Perhaps when I was younger, I was just naive. Curious, eager to please, excited to delve into a new culture.
I know I have shared with you how I have hosted 14 exchange students over the years. What that basically means is, I would pick out a child from a profile (usually between 16 - 18 years old) and they would come and live with me for a school semester, a summer, or a year. Living with another culture and visiting another culture is entirely two different things. Being a tourist versus engaging 100% of your heart & soul into the lives and customs of another is a completely different ball game.
Clearly I LIVE it and mostly I love it.. but sometimes.. it can be scary. Why? Because I am deeply on the other side now.
No more polite smiles and agreeable tones. No more light debates and random intriguing, if not sometimes overly personal questions. Now I am more of an insider. I SEE and understand what the "other side" really thinks. Sure, they will say one thing to most people, but I actually experience the truth.
Like tomorrow. I am soooo nervous about tomorrow. So nervous that I thought I would just write it all out here. It's safe here, right? Just my (oh couple hundred) friends?! LOL
Here's the thing. You guys know that my husband, the egyptian, is out of the country until December. Well... he has a friend from the mosque. (For my new followers - he is muslim. I am not.) And this friend is married with children. They are about my age or a little older. I have never met this family. Before the egyptian left for home, he made arrangements for me to meet the wife. So, I timidly called the wife and after a few short phone calls, we have arranged to meet one another tomorrow. At her home. With her family. For dinner.
I am nervous about this. 1. I don't know this family. 2. They are from Alexandria, Egypt (just like my husband.) 3. They are our neighbors - literally - about 4 apartment buildings up the hill. 4. The wife teaches at the Islamic School.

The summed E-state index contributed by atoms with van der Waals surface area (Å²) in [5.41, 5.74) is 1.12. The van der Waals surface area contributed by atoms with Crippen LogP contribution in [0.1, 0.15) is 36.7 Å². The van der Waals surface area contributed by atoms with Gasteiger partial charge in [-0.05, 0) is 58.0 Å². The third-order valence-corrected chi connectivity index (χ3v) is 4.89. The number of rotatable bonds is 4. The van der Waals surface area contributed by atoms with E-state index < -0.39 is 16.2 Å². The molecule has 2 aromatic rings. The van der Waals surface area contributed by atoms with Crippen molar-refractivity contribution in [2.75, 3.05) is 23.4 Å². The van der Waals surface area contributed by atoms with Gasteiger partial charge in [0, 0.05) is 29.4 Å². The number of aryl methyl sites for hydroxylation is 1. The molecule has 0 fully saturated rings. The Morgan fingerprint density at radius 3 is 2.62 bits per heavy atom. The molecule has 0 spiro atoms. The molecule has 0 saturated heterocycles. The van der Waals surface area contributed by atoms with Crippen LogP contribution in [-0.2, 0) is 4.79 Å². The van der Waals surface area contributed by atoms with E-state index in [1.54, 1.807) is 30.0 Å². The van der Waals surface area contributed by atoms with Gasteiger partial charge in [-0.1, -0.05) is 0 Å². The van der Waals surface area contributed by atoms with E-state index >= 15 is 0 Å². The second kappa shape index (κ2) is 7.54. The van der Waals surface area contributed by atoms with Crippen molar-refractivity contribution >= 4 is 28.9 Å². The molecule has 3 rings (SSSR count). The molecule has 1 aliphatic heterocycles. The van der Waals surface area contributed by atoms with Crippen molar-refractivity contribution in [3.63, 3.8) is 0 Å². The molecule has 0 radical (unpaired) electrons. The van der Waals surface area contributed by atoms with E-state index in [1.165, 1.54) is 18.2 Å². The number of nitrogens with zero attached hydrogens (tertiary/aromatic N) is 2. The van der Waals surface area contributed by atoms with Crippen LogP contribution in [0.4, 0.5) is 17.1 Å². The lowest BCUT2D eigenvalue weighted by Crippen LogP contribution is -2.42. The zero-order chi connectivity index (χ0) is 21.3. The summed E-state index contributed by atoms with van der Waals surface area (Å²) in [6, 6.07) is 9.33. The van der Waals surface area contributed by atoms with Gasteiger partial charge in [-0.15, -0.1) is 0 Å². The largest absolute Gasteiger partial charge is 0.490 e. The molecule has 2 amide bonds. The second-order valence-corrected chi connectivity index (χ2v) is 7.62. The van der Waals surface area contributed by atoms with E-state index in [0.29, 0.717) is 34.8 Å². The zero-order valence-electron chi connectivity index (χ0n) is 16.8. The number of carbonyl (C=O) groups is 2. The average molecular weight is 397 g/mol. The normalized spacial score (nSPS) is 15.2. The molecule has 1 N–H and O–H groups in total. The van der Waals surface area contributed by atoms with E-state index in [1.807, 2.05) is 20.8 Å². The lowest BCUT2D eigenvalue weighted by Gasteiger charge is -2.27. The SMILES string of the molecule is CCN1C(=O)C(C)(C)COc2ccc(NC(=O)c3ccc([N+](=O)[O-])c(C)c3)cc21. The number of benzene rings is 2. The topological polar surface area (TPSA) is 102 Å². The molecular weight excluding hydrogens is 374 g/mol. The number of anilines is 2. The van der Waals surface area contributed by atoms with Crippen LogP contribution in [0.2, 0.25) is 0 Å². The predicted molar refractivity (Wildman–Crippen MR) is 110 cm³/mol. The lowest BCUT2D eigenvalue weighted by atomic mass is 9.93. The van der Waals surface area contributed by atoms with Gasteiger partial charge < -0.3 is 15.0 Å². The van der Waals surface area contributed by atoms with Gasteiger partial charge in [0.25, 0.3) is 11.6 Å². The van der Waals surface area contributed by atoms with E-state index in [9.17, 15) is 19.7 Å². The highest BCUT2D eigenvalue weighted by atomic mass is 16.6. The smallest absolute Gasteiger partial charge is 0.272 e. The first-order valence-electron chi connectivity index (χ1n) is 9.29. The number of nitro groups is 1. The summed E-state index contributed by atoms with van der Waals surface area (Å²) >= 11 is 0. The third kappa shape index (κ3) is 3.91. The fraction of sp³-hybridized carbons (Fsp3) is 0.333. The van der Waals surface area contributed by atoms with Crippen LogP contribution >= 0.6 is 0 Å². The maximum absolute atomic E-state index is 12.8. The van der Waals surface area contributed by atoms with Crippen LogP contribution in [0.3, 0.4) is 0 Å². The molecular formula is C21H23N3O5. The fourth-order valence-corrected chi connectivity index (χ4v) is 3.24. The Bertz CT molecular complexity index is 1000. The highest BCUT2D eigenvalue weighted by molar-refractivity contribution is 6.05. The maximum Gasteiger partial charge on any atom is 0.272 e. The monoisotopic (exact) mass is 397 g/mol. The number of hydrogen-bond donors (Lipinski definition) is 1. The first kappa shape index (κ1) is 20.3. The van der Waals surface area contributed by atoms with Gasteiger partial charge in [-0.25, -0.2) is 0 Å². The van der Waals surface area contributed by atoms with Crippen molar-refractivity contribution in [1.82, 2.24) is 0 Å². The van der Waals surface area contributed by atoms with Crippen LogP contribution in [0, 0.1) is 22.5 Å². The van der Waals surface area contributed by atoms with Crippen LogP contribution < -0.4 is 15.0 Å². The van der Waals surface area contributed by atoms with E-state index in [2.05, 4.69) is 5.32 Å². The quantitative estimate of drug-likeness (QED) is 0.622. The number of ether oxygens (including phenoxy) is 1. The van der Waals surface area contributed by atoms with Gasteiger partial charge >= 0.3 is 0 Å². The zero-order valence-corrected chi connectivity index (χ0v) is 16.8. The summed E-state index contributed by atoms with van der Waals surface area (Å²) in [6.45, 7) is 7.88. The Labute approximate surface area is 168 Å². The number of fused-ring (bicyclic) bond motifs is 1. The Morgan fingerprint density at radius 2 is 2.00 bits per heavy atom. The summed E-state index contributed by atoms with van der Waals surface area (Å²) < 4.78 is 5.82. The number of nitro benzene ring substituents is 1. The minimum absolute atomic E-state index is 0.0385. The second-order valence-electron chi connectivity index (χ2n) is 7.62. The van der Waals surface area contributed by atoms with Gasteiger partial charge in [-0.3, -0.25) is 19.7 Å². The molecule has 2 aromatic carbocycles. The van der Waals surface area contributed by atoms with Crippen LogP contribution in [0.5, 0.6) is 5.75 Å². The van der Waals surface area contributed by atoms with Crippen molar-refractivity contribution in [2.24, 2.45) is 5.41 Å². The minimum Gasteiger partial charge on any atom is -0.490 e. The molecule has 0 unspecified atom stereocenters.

Which tells me one thing - or begs to ask the question - DO THEY KNOW I AM CHRISTIAN?
I assume they know. But we know what assuming will get you. I am not so naive to think they will be blown away by my charming personality (heh heh heh.) I know what the stigma is for a muslim man to be married to a christian woman. I know how they really feel about most americans. And yes, I know they will be gracious, and kind, and show amazing hospitality.
But I have to do this one - ALONE. That's right. It's just me. And I know how this can play out. I am representing my husband. In a basic American home - not a big deal, we tend to separate the two. Not in this case. NOT ONLY THAT - the wife says there is a position at the school where the egyptian could possibly land a position. The husband told my husband that the principal would need to meet with me, and I am to "hold" the interview for him. WHAT?
Very political. Very nerve wracking.
I am excited to make, very possibly, a new life-long friend. Or make an absolute ass out of myself. Depends on how much turkish coffee they serve.
I am very outgoing, but actually am quite shy. Does that make sense at all? I force myself to talk. Handling this - with all of the customs (to take shoes off in the house upon entering or not/dressing conservatively enough/noticing that they notice that I do not have a hajib on (covering of head), possibly asking too many questions of the husband... ) etc. etc. It is a complicated culture. One I gladly married into, but one that I usually have a guide leading me.
Okay. *deep breath.* I can do this. I know I can. I just needed to "work it out in my head." Or with you!